Du Plessix Gray attempts to fictionalize the love of Marie Antoinette's life, without much success. Axel von Fersen, a Swedish count, first meets the young Austrian princess Marie Antoinette, recently wed to the future king of France, at the Paris Opera. The handsome courtier and the graceful, sensitive dauphine instantly form a lifelong bond. Fersen, a diplomat and soldier, embarks with Lafayette's armies to aid the American colonists in their revolutionary war, and his letters to his beloved sister Sophie detail these adventures. But eventually Fersen, after an exhausting grand tour in the service of Sweden's flamboyant King Gustavus, reunites with Antoinette. The queen's marriage, celibate for years due to a minor sexual dysfunction, is finally consummated and Antoinette is now a mother. As Louis XVI occupies himself with hunting and gluttony, Antoinette and Fersen tryst at her private lodge, Le Petit Trianon, and in secret quarters in the palace of Versailles. Soon, the revolt of the French populace ends this idyll. Fersen attempts to help the king and queen flee the revolution by smuggling the royal family out of Paris. Unfortunately, their escape is aborted, thanks in large part to the naiveté of Louis and the tardiness of Antoinette. As Fersen takes refuge in Belgium, the king and queen are held in progressively more restrictive settings until they are condemned to die. Although this is an absorbing and vivid exposé of the many missteps that led to the downfall of Louis and a sympathetic portrayal of the young queen and her noble endurance of the sadistic treatment that preceded her execution, it is not a novel. The narration, shared by Sophie and Fersen, hews too slavishly to events documented by contemporaneous accounts. All is summary; there are virtually no scenes imagining the characters' lives; they never transcend their historically verifiable roles. Not even the last section, a grim recitation of Sweden's own anti-royalist upheavals (leading to Fersen's slaughter by an angry mob), realizes its dramatic potential. An accurate but lifeless retelling.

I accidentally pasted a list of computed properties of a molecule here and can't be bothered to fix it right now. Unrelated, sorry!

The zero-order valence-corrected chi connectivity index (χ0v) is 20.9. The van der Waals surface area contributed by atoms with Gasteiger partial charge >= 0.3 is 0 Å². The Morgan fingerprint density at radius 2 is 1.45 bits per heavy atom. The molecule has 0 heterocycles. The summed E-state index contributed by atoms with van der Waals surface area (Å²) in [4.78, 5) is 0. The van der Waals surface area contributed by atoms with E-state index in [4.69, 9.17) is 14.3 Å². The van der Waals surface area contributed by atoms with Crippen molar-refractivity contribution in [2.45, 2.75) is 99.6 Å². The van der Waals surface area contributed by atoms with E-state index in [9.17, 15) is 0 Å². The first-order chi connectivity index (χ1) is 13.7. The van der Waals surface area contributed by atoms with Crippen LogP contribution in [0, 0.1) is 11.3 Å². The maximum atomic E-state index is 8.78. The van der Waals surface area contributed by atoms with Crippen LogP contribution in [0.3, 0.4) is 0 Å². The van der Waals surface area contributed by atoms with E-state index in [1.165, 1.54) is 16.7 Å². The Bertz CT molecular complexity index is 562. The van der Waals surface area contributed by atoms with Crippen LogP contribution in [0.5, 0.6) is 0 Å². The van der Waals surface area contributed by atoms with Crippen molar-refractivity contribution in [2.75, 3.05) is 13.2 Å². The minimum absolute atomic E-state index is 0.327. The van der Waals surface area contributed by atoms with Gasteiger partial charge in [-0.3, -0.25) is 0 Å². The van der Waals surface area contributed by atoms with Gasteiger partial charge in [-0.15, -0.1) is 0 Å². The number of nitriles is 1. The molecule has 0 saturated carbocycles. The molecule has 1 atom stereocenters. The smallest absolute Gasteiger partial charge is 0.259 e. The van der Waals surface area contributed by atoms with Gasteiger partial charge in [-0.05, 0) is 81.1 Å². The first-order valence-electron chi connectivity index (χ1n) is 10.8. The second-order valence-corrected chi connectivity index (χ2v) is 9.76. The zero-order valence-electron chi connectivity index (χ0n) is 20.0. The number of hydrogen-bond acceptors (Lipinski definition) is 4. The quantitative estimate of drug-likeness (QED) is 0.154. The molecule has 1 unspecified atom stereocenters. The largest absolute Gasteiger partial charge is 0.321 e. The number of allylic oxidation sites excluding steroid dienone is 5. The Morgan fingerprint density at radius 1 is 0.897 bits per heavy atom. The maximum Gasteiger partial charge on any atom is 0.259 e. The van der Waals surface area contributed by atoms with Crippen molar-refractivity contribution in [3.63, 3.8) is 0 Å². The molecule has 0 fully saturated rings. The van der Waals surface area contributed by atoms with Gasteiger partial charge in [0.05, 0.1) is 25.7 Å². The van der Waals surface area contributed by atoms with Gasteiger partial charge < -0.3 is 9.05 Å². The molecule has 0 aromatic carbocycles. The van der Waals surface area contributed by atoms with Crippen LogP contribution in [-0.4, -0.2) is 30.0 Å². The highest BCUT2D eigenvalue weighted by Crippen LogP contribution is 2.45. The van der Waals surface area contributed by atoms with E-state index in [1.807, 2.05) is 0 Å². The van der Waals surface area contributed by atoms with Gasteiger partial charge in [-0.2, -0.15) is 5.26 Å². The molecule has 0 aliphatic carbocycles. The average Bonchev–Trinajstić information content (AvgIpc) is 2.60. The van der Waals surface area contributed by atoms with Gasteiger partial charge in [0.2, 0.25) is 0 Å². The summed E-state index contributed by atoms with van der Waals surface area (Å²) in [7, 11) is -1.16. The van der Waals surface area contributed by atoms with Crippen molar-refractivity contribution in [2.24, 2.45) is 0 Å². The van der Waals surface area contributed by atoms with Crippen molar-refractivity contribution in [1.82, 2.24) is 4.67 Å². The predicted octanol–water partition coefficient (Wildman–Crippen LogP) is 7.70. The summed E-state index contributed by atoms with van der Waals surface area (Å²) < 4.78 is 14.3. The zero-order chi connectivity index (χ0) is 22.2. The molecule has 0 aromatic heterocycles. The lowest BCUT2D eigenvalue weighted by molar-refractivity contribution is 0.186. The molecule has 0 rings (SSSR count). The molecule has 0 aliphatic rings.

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Product Details

  • ISBN-13: 9781594203374
  • Publisher: Penguin Group (USA) Incorporated